More of the Sustainable Emergency Light:

Thanks, Design Blog!

A Fully Solar Powered Stadium

solar stadium

Okay, wow.  Toyo Ito has designed a 100% solar powered stadium for the 2009 World Games that has a 40,000 seat capacity, can feed its excess power back into the community during the off-season, and has over 8,000 solar panels on its roof.  Some info from the World Games website on the stadium:

The whole construction of the Main Stadium, with a capacity of 40,000 seats, designed by Toyo Ito, only required two years of work, and was finally tested for lighting facilities on January 15, 2009. It took over six minutes to power up the lighting in the stadium, which illuminates the track and field with 3,300 lux. Two jumbotrons screens on each side of the stadium, along with a surround sounding system, make this an international standard soccer field and facility, ensuring that it is the perfect venue for the opening and closing ceremonies, as well as the Rugby 7s and Flying Disc events.

The City of Kaohsiung is particularly proud of this project. During the construction period, no site accidents occurred, while the construction crew successfully overcame the technical difficulties presented by installing spiral steel girders and 8,844 solar panels on the roof.

Moreover, this stadium is notable for its eco-friendliness: the solar panels on the stadium roof generate 1.14 million kWh of electricity per year, thus reducing 660 tons of annual carbon dioxide output. In addition, all the raw materials used in the main stadium are 100% reusable and made in Taiwan.

This is amazing.  Think of it – something that is built that is actually sustainable.  I’m getting a little exhausted with all of the greenwashing lately, especially when 75% of it is total crap.

solar stadium

solar stadium

taiwan solar stadium

world games 2009

Thanks, MetaEfficient!

Grid Parity for Solar in the UK… in 2013?

A company called Solarcentury has written a report that says the UK will have solar grid parity by 2013, because PVs will be cheaper than fossil fuel.  Given the rate of growth of PV collection power in the last six months, I think nothing is impossible – but they are strong words.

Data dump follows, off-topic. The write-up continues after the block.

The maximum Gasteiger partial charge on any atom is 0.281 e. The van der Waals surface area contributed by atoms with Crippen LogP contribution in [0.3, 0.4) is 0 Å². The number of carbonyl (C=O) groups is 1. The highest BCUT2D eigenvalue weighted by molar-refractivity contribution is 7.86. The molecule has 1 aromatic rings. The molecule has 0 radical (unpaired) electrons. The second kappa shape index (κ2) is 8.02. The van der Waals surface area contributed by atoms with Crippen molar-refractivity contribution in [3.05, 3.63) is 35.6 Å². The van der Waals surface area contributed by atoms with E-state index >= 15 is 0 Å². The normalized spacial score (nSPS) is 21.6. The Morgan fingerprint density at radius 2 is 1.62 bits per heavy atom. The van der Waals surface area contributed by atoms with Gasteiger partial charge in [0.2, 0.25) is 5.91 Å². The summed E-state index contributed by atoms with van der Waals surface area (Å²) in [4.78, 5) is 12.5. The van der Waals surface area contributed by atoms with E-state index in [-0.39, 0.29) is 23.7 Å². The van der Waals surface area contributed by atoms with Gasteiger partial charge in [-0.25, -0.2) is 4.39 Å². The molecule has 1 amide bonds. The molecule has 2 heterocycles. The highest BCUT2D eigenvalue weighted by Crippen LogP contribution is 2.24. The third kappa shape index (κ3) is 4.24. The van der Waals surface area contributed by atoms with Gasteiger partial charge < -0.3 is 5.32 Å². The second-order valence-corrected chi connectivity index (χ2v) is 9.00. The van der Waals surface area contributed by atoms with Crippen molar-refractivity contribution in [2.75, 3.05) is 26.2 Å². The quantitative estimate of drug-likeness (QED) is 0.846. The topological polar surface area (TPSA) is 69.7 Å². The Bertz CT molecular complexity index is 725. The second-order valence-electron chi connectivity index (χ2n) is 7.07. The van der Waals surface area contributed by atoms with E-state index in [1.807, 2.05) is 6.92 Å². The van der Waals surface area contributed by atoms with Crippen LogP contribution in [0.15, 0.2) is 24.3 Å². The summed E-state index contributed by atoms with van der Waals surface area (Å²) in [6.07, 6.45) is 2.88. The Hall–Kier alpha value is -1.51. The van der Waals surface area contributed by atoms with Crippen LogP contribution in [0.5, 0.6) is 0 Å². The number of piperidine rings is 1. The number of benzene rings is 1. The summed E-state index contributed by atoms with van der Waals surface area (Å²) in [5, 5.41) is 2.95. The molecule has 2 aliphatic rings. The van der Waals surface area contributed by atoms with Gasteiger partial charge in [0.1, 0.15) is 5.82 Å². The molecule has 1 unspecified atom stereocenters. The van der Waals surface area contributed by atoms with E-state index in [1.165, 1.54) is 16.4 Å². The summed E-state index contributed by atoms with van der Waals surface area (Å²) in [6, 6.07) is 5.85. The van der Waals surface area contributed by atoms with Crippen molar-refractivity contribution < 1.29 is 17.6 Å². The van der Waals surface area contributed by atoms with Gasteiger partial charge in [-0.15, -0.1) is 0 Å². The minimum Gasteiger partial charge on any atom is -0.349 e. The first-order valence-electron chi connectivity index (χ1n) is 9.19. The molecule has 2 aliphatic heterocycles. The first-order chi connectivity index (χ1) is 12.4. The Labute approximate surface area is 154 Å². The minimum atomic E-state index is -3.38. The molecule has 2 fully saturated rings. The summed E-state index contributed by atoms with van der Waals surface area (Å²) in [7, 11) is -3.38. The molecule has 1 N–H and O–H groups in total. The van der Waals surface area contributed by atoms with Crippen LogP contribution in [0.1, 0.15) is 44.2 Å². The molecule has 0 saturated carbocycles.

The report says that consumers, not commercial markets, will be at the parity mark in 2013 – commercial will hit in 2018.  An article at the Guardian also says that the consumer price for PV will be around 17p-18p per unit.  This is about 7-8p than is being paid now according to my research on London’s average price.  Londoners, what are you paying per unit for electricity?

The article from the Sustainablog is pretty great, and the report is worth reading.  Get the report here from Solarcentury (PDF link).

Also, I found a cool little video on photovoltaics via Solarcentury’s youtube channel – worth a look-see!

Styro Light – Apple’s Packaging Put to A Second Use

Eric Lawrence won a Sustainable Award from Design Within Reach Austin’s M+D+F competition recently for the Styro Light – his fixture that was created using the styrofoam packaging corners from Apple laptops.  I think this is a well-exhibited design – the frame is aluminum, and there are 16 5W dimmable compact fluorescents illuminating the space.

Check out a few picures of this work – great job, Eric!

styyrolight

styrolight

styrolight

Thanks, Unplugged!

Empire State Building Cleaning Up Energy Expenditures

A series of sustainability retrofits has been announced for New York’s Empire State Building – the goal is to reduce energy costs for the skyscraper by 40%.  Is this a lofty goal?  There’s a $20 million dollar grand retrofit planned, and the energy savings from it are supposed to total somewhere in the neighborhood of $4.4 million.  Not a bad return, considering.  There are some snippy commentaries on this plan – overall, sure, it’s great – let’s save money.  Why has it taken so long to fix these big money magnets associated with power expenditures in the Empire State Building?  What do you think?

Clinton Climate Initiative, Rocky Mountain Institute, Johnson Controls, and Jones Lang LaSalle are all participating in this big project – the larger project at hand is a $500 million dollar renovation plan of several spaces.  I don’t know the timeframe to accomplish all of this, but the Empire State Building systems retrofits are supposed to be finished by 2010, and tenant space renovations by 2013.  Here’s a bit of the plan for the Empire State Building:

  • 1. Window Light Retrofit:  Refurbishment of approximately 6,500 thermopane glass windows, using existing glass and sashes to create triple-glazed insulated panels with new components that dramatically reduce both summer heat load and winter heat loss.
  • 2. Radiator Insulation Retrofit: Added insulation behind radiators to reduce heat loss and more efficiently heat the building perimeter.
  • 3. Tenant Lighting, Daylighting and Plug Upgrades: Introduction of improved lighting designs, daylighting controls, and plug load occupancy sensors in common areas and tenant spaces to reduce electricity costs and cooling loads.
  • 4. Air Handler Replacements: Replacement of air handling units with variable frequency drive fans to allow increased energy efficiency in operation while improving comfort for individual tenants.
  • 5. Chiller Plant Retrofit: Reuse of existing chiller shells while removing and replacing “guts” to improve chiller efficiency and controllability, including the introduction of variable frequency drives.
  • 6. Whole-Building Control System Upgrade: Upgrade of existing building control system to optimize HVAC operation as well as provide more detailed sub-metering information.
  • 7. Ventilation Control Upgrade: Introduction of demand control ventilation in occupied spaces to improve air quality and reduce energy required to condition outside air.
  • 8. Tenant Energy Management Systems: Introduction of individualized, web-based power usage systems for each tenant to allow more efficient management of power usage.

Let’s hope we see innovation like this everywhere we look.  Here’s a video of the Clinton Climate Initiative’s involvement in the project:

Thanks, Earth2Tech and Treehugger!